6 months into pandemic, nearly 50,000 L.A. County students still need computers and Wi-Fi

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On Aug. 19, 2020, when Glendale Unified School District kicks off the academic year, 20 of the district's elementary schools will open some empty classrooms for remote learning. (Stephanie Becker/CNN)

On Aug. 19, 2020, when Glendale Unified School District kicks off the academic year, 20 of the district’s elementary schools will open some empty classrooms for remote learning. (Stephanie Becker/CNN)

Six months after schools closed amid the coronavirus crisis and with online learning in full swing, tens of thousand of students remain without adequate digital access and school districts in Los Angeles County report they still need nearly 50,000 computers and Wi-Fi hot spots.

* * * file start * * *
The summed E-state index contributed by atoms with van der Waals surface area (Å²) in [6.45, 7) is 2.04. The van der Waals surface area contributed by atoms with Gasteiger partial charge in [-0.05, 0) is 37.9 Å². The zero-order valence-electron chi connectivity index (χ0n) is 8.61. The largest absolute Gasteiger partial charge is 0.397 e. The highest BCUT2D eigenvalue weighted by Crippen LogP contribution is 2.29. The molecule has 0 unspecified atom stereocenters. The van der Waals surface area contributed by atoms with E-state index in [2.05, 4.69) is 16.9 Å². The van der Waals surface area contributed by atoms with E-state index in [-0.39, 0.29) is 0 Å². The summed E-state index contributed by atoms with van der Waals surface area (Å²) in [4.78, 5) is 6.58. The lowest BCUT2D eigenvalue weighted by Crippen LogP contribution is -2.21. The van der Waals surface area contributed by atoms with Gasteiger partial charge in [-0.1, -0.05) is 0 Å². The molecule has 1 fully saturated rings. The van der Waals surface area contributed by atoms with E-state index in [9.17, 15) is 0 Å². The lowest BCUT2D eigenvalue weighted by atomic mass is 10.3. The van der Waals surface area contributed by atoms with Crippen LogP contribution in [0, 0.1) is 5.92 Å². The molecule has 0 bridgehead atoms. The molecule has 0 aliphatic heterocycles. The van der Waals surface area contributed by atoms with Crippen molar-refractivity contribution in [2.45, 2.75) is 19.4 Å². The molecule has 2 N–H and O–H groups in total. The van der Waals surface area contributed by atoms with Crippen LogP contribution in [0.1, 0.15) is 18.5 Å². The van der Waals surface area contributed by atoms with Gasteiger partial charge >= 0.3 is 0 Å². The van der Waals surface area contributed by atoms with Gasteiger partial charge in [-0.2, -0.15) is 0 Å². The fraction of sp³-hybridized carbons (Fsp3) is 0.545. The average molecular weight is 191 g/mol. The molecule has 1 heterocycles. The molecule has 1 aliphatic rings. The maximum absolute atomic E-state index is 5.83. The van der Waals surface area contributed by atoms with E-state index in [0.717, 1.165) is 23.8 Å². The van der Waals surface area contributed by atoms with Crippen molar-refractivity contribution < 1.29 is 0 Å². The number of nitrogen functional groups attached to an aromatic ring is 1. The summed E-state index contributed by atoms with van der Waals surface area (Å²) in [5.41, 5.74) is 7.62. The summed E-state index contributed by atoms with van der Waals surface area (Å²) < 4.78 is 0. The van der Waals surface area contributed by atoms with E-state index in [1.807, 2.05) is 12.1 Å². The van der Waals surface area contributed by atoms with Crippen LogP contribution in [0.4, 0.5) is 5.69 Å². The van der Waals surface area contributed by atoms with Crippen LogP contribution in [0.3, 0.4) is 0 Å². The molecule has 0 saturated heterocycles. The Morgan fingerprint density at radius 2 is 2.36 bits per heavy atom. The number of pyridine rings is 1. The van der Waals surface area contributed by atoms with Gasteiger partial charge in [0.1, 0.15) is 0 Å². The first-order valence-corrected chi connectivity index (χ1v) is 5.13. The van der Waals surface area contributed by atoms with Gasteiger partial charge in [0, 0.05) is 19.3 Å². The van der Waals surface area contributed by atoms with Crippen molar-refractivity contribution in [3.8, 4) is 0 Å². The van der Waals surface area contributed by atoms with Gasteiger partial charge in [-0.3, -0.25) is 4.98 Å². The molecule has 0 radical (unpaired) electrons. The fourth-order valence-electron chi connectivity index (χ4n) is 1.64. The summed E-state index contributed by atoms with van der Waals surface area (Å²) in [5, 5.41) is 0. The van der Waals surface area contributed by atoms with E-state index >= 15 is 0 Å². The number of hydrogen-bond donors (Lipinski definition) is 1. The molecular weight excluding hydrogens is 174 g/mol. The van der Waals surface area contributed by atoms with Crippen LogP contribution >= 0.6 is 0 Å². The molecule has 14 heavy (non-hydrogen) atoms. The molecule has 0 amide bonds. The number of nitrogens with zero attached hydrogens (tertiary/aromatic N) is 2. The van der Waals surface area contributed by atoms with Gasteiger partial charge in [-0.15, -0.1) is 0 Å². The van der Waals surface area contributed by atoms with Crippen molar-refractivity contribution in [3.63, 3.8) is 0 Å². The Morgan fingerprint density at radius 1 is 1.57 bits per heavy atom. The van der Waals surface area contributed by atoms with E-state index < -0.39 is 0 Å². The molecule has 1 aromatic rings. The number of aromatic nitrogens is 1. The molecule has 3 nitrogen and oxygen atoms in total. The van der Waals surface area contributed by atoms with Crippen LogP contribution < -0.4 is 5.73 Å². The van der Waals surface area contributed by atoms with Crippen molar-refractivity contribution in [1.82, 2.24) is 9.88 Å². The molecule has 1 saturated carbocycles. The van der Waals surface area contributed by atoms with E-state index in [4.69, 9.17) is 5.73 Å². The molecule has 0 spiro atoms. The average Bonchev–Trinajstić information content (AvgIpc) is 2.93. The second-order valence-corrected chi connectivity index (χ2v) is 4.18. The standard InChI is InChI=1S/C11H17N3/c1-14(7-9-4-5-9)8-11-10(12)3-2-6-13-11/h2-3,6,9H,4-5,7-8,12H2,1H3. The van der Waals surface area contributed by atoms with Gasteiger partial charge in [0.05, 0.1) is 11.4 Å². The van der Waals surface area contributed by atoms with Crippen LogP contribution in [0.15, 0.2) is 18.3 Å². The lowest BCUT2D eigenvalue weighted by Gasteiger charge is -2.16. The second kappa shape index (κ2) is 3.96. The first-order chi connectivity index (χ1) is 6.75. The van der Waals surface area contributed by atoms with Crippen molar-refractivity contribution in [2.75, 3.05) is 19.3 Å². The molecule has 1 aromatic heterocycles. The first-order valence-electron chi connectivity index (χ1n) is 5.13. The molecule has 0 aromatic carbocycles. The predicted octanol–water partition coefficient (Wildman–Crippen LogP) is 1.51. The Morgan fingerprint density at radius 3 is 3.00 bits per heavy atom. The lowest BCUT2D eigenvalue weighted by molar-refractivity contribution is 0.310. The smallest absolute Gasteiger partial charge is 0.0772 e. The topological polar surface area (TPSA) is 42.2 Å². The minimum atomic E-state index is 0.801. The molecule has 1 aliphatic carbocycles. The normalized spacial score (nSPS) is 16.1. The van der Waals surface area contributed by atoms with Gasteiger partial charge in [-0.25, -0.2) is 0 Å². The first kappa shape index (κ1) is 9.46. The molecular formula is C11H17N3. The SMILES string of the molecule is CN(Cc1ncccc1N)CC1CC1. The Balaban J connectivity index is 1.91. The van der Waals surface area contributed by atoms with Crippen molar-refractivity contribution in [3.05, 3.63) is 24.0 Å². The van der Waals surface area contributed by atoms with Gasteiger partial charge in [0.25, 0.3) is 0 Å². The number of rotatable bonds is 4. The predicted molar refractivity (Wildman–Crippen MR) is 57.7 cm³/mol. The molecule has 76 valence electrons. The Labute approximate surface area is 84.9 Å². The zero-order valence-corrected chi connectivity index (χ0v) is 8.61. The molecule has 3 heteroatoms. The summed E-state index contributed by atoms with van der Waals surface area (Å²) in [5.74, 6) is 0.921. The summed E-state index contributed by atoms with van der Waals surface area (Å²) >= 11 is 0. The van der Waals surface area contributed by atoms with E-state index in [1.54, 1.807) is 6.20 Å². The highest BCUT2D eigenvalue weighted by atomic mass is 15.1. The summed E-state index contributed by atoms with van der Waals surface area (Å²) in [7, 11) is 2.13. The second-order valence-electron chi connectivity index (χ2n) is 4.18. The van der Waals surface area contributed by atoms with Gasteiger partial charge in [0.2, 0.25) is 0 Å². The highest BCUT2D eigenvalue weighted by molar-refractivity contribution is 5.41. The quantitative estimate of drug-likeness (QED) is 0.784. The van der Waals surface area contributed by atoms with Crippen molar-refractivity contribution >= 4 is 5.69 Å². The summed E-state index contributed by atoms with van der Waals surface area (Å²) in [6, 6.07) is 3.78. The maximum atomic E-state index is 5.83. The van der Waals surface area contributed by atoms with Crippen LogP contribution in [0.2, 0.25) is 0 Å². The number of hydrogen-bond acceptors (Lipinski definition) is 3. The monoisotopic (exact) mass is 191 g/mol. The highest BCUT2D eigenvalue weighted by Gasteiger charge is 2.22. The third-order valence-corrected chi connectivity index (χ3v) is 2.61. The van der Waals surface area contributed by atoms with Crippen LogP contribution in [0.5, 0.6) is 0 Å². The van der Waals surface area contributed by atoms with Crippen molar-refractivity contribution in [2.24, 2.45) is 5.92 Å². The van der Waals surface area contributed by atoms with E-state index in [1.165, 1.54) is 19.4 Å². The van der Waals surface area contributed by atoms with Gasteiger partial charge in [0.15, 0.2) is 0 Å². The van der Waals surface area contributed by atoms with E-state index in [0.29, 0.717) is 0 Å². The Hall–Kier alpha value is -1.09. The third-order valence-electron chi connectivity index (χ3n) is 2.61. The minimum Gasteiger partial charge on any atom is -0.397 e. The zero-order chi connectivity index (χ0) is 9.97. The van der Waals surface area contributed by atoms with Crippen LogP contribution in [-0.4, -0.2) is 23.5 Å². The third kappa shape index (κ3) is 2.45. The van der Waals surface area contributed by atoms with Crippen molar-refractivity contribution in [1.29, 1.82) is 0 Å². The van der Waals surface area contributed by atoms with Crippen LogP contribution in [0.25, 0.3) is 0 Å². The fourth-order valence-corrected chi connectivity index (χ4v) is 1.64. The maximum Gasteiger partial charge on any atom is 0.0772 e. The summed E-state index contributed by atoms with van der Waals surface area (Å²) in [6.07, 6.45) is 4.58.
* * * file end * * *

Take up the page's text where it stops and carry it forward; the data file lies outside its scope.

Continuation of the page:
The numbers are a stark reminder that technology access continues to pose a significant barrier to distance learning as schools in Los Angeles County will not be allowed to fully reopen until at least November.

“I’m very concerned if there’s even a small fraction of students who aren’t accessing, especially when we’re talking about students who are already more vulnerable and disadvantaged,” said Debra Duardo, superintendent of the L.A. County Office of Education. “There is already a gap, whether you want to call it an academic gap or an opportunity gap. There is already a gap, and we don’t want that gap to get any larger.”

The Office of Education, which provides services and financial oversight for the county’s 80 school districts, released the numbers Tuesday, the same day that the L.A. County Board of Supervisors voted to approve $14.9 million in spending to help close the technology gap. Duardo’s office had requested the funding based on a survey of needs in local school systems.

Read the full story on LATimes.com.

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